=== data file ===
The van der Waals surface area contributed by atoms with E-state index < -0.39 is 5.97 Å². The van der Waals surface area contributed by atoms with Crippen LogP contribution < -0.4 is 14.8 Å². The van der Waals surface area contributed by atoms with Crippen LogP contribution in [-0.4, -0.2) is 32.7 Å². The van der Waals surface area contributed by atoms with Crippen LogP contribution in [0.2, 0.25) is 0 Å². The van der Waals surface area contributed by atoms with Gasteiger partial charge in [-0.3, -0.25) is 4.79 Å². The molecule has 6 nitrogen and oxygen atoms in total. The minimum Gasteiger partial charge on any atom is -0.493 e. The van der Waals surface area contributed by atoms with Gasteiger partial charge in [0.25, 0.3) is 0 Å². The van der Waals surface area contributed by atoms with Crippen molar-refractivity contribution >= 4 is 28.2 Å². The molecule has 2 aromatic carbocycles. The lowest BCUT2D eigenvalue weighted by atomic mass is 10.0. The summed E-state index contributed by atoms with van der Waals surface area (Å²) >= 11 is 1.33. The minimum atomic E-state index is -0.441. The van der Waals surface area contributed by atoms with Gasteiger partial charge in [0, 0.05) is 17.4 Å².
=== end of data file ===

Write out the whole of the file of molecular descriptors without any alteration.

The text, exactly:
The van der Waals surface area contributed by atoms with E-state index < -0.39 is 5.97 Å². The van der Waals surface area contributed by atoms with Crippen LogP contribution < -0.4 is 14.8 Å². The van der Waals surface area contributed by atoms with Crippen LogP contribution in [-0.4, -0.2) is 32.7 Å². The van der Waals surface area contributed by atoms with Crippen LogP contribution in [0.2, 0.25) is 0 Å². The van der Waals surface area contributed by atoms with Gasteiger partial charge in [-0.3, -0.25) is 4.79 Å². The molecule has 6 nitrogen and oxygen atoms in total. The minimum Gasteiger partial charge on any atom is -0.493 e. The van der Waals surface area contributed by atoms with Gasteiger partial charge in [0.25, 0.3) is 0 Å². The van der Waals surface area contributed by atoms with Crippen molar-refractivity contribution >= 4 is 28.2 Å². The molecule has 2 aromatic carbocycles. The lowest BCUT2D eigenvalue weighted by atomic mass is 10.0. The summed E-state index contributed by atoms with van der Waals surface area (Å²) >= 11 is 1.33. The minimum atomic E-state index is -0.441. The van der Waals surface area contributed by atoms with Gasteiger partial charge in [0, 0.05) is 17.4 Å².